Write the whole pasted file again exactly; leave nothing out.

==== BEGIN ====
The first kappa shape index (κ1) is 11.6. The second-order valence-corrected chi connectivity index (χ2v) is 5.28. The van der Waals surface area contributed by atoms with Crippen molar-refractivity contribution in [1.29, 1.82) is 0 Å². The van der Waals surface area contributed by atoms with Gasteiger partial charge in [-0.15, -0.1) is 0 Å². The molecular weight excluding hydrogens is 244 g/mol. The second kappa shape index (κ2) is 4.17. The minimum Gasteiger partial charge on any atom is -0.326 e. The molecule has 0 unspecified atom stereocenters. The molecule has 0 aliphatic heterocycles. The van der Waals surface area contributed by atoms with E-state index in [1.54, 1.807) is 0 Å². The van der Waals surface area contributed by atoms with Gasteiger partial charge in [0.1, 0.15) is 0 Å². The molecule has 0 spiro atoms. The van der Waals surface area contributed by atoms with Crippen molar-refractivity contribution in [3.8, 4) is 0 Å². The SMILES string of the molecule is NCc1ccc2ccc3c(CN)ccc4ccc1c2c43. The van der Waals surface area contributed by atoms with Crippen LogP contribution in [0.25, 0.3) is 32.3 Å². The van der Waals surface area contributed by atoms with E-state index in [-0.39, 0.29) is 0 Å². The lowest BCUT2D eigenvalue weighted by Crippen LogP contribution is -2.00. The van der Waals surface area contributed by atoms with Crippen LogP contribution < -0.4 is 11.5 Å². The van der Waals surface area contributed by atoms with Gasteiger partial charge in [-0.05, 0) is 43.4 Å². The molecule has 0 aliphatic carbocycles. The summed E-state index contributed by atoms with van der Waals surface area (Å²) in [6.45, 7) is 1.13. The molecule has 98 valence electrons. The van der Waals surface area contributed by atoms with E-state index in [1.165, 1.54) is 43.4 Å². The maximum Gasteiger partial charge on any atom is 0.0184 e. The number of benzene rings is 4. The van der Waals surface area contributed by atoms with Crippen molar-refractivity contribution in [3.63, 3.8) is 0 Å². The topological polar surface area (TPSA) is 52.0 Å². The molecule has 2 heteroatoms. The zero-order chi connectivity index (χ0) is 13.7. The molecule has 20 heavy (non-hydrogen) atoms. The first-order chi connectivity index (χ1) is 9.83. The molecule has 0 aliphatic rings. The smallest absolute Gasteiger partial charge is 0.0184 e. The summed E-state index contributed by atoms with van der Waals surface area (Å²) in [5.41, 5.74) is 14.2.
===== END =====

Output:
The first kappa shape index (κ1) is 11.6. The second-order valence-corrected chi connectivity index (χ2v) is 5.28. The van der Waals surface area contributed by atoms with Crippen molar-refractivity contribution in [1.29, 1.82) is 0 Å². The van der Waals surface area contributed by atoms with Gasteiger partial charge in [-0.15, -0.1) is 0 Å². The molecular weight excluding hydrogens is 244 g/mol. The second kappa shape index (κ2) is 4.17. The minimum Gasteiger partial charge on any atom is -0.326 e. The molecule has 0 unspecified atom stereocenters. The molecule has 0 aliphatic heterocycles. The van der Waals surface area contributed by atoms with E-state index in [1.54, 1.807) is 0 Å². The van der Waals surface area contributed by atoms with Gasteiger partial charge in [0.1, 0.15) is 0 Å². The molecule has 0 spiro atoms. The van der Waals surface area contributed by atoms with Crippen molar-refractivity contribution in [3.8, 4) is 0 Å². The SMILES string of the molecule is NCc1ccc2ccc3c(CN)ccc4ccc1c2c43. The van der Waals surface area contributed by atoms with Crippen LogP contribution in [0.25, 0.3) is 32.3 Å². The van der Waals surface area contributed by atoms with E-state index in [-0.39, 0.29) is 0 Å². The lowest BCUT2D eigenvalue weighted by Crippen LogP contribution is -2.00. The van der Waals surface area contributed by atoms with Crippen LogP contribution < -0.4 is 11.5 Å². The van der Waals surface area contributed by atoms with Gasteiger partial charge in [-0.05, 0) is 43.4 Å². The molecule has 0 aliphatic carbocycles. The summed E-state index contributed by atoms with van der Waals surface area (Å²) in [6.45, 7) is 1.13. The molecule has 98 valence electrons. The van der Waals surface area contributed by atoms with E-state index in [1.165, 1.54) is 43.4 Å². The maximum Gasteiger partial charge on any atom is 0.0184 e. The number of benzene rings is 4. The van der Waals surface area contributed by atoms with Crippen molar-refractivity contribution in [3.63, 3.8) is 0 Å². The topological polar surface area (TPSA) is 52.0 Å². The molecule has 2 heteroatoms. The zero-order chi connectivity index (χ0) is 13.7. The molecule has 20 heavy (non-hydrogen) atoms. The first-order chi connectivity index (χ1) is 9.83. The molecule has 0 aliphatic rings. The smallest absolute Gasteiger partial charge is 0.0184 e. The summed E-state index contributed by atoms with van der Waals surface area (Å²) in [5.41, 5.74) is 14.2.